Motorcycle Safety Myths
Whether you are a new rider or you have been riding for many years, you may have heard – or may even believe – some of the much-circulated motorcycle safety myths. If you take actions based on those myths, some of them could get you injured or even killed.
If you know a biker who believes any of these myths, be sure to direct them to this article!
Myth 1: Bikers Wear Leather Because it Makes Them Look Cool
While leather does look cool, that's just a bonus. Leather, because of its unique properties, is very protective against abrasions, cuts, and scrapes. It's also very warm, even with the wind chill caused by riding on a cool day. Biker leathers are usually made from cowhide because it provides more protection than buffalo hide or pigskin. We know a rider who front wheel slid on some new, wet street tar, and he slid right underneath the pickup truck that had stopped in front of him. While he had trouble traveling "no problem," to the cop who showed up, and his shoulder was sore for weeks afterwards, absolutely all he had to show for his spill was a black abraded area on the right shoulder of his brown leather jacket. Obviously wearing leather is no excuse for recklessness, but it can certainly help minimize bodily surface damage.
Myth 2: Drivers in Cages Do not Give a Hoot About Bikers
It's not that they do not care – it's that they do not see you. They're not looking for someone on a motorcycle. You can help these drivers see you by wearing motorcycle safety equipment, such as a bright helmet and brightly colored clothing. Motorcycle helmets do save lives, that is a fact. You can hear and see quite well with even a full-faced helmet. Also, have the proper safety equipment on your bike, including brighter-than-stock lights or extra lights.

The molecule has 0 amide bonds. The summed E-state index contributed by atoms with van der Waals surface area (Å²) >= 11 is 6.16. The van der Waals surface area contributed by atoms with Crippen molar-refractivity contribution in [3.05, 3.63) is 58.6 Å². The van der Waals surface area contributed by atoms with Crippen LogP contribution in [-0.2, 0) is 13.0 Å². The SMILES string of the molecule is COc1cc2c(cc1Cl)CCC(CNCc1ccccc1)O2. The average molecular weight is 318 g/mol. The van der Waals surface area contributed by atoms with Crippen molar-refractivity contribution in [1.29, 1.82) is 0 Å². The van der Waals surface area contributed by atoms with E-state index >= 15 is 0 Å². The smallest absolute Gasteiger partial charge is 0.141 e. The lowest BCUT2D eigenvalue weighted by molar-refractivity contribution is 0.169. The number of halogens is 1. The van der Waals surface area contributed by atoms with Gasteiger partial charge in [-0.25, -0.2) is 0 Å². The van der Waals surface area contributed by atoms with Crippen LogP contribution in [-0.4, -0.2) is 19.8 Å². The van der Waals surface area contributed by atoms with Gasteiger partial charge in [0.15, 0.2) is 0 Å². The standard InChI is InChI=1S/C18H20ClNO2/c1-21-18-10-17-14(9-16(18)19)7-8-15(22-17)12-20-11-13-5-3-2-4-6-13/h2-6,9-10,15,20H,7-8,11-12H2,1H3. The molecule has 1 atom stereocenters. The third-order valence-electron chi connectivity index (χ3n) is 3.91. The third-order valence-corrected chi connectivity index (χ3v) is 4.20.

Myth 3: The Louder the Pipes, the Safer You Are
If you've ever ridden in a group, you know you can barely hear the bike behind you. And the bikes on the side of you are not that loud either, unless they are right next to you. So no, loud pipes are not going to make people driving cars aware of you, especially if they have their noses buried in their cell phones, are eating, putting on makeup, reading, or are otherwise distracted.
Myth 4: Lay the Bike Down if You Are Going to Crash
This is the worst thing you can do. When you slide, you have a good chance of getting burned beyond belief by the exhaust or you could slide under a vehicle. Instead, learn how to brake effectively. The one time that it might be better to lay the bike down is if you are on an elevated roadway, such as a bridge, and the only alternative is to fall over the guardrail to your death.
Myth 5: Surface Streets are Safer than Highways
Many people believe surface streets are safer than highways because of the slower speeds. However, they are actually more dangerous since you have traffic coming at you from all sides, and often unexpectedly, since it is so difficult for drivers to "see" motorcycles. You have people pulling out of side roads, parking lots, and driveways. It's bad enough when someone turns right on red and cuts off a car because they're in a big hurry, but when that person does it to a motorcycle, there is more damage than just a busted fender. Highways are safer since you are all going in the same direction – unless you have some drunk guy driving in the wrong direction.
Do not Believe Motorcycle Safety Myths!
You may have heard many more motorcycle safety myths. Do not believe them. If you hear something that sounds suspicious, do some research just to see how true it is. Having the proper safety equipment will save your life more so than doing something crazy like dumping your bike on purpose.